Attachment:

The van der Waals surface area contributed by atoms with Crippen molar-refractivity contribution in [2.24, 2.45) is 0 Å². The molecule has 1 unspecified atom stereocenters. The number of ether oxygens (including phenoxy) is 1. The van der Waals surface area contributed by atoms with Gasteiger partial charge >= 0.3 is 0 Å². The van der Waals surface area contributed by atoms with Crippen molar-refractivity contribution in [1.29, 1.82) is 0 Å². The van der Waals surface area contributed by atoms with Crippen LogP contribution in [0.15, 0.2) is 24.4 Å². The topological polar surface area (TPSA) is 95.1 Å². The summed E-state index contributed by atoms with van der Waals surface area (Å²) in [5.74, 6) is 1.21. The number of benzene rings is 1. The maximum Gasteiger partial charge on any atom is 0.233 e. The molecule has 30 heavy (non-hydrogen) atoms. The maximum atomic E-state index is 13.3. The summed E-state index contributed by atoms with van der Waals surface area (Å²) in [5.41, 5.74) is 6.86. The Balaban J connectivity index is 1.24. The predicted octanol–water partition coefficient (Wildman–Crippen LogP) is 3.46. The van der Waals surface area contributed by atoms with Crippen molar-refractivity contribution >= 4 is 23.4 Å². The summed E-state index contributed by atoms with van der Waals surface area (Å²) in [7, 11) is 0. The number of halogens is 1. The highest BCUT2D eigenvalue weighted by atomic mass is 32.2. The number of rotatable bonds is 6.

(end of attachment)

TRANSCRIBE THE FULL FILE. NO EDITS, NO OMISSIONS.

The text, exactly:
The van der Waals surface area contributed by atoms with Crippen molar-refractivity contribution in [2.24, 2.45) is 0 Å². The molecule has 1 unspecified atom stereocenters. The number of ether oxygens (including phenoxy) is 1. The van der Waals surface area contributed by atoms with Gasteiger partial charge >= 0.3 is 0 Å². The van der Waals surface area contributed by atoms with Crippen molar-refractivity contribution in [1.29, 1.82) is 0 Å². The van der Waals surface area contributed by atoms with Crippen LogP contribution in [0.15, 0.2) is 24.4 Å². The topological polar surface area (TPSA) is 95.1 Å². The summed E-state index contributed by atoms with van der Waals surface area (Å²) in [5.74, 6) is 1.21. The number of benzene rings is 1. The maximum Gasteiger partial charge on any atom is 0.233 e. The molecule has 30 heavy (non-hydrogen) atoms. The maximum atomic E-state index is 13.3. The summed E-state index contributed by atoms with van der Waals surface area (Å²) in [5.41, 5.74) is 6.86. The Balaban J connectivity index is 1.24. The predicted octanol–water partition coefficient (Wildman–Crippen LogP) is 3.46. The van der Waals surface area contributed by atoms with Crippen molar-refractivity contribution >= 4 is 23.4 Å². The summed E-state index contributed by atoms with van der Waals surface area (Å²) in [7, 11) is 0. The number of halogens is 1. The highest BCUT2D eigenvalue weighted by atomic mass is 32.2. The number of rotatable bonds is 6.